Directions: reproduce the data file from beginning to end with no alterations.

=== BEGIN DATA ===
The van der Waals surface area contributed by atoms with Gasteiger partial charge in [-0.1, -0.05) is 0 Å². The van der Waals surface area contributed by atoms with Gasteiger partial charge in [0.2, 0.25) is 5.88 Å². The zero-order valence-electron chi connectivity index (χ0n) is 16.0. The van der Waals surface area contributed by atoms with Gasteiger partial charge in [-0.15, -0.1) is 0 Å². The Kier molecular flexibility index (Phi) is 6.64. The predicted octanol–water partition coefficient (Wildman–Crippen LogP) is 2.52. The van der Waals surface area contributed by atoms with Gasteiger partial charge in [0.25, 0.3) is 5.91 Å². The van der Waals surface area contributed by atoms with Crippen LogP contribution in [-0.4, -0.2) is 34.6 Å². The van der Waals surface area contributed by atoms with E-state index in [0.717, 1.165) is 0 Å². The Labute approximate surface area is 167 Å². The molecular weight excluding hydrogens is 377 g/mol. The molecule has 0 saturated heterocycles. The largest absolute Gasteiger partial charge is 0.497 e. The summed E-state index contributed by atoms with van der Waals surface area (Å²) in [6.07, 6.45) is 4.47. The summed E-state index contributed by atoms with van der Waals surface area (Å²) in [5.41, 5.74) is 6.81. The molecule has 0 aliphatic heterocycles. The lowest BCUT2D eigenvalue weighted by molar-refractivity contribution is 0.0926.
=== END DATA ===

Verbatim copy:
The van der Waals surface area contributed by atoms with Gasteiger partial charge in [-0.1, -0.05) is 0 Å². The van der Waals surface area contributed by atoms with Gasteiger partial charge in [0.2, 0.25) is 5.88 Å². The zero-order valence-electron chi connectivity index (χ0n) is 16.0. The van der Waals surface area contributed by atoms with Gasteiger partial charge in [-0.15, -0.1) is 0 Å². The Kier molecular flexibility index (Phi) is 6.64. The predicted octanol–water partition coefficient (Wildman–Crippen LogP) is 2.52. The van der Waals surface area contributed by atoms with Gasteiger partial charge in [0.25, 0.3) is 5.91 Å². The van der Waals surface area contributed by atoms with Crippen LogP contribution in [-0.4, -0.2) is 34.6 Å². The van der Waals surface area contributed by atoms with E-state index in [0.717, 1.165) is 0 Å². The Labute approximate surface area is 167 Å². The molecular weight excluding hydrogens is 377 g/mol. The molecule has 0 saturated heterocycles. The largest absolute Gasteiger partial charge is 0.497 e. The summed E-state index contributed by atoms with van der Waals surface area (Å²) in [6.07, 6.45) is 4.47. The summed E-state index contributed by atoms with van der Waals surface area (Å²) in [5.41, 5.74) is 6.81. The molecule has 0 aliphatic heterocycles. The lowest BCUT2D eigenvalue weighted by molar-refractivity contribution is 0.0926.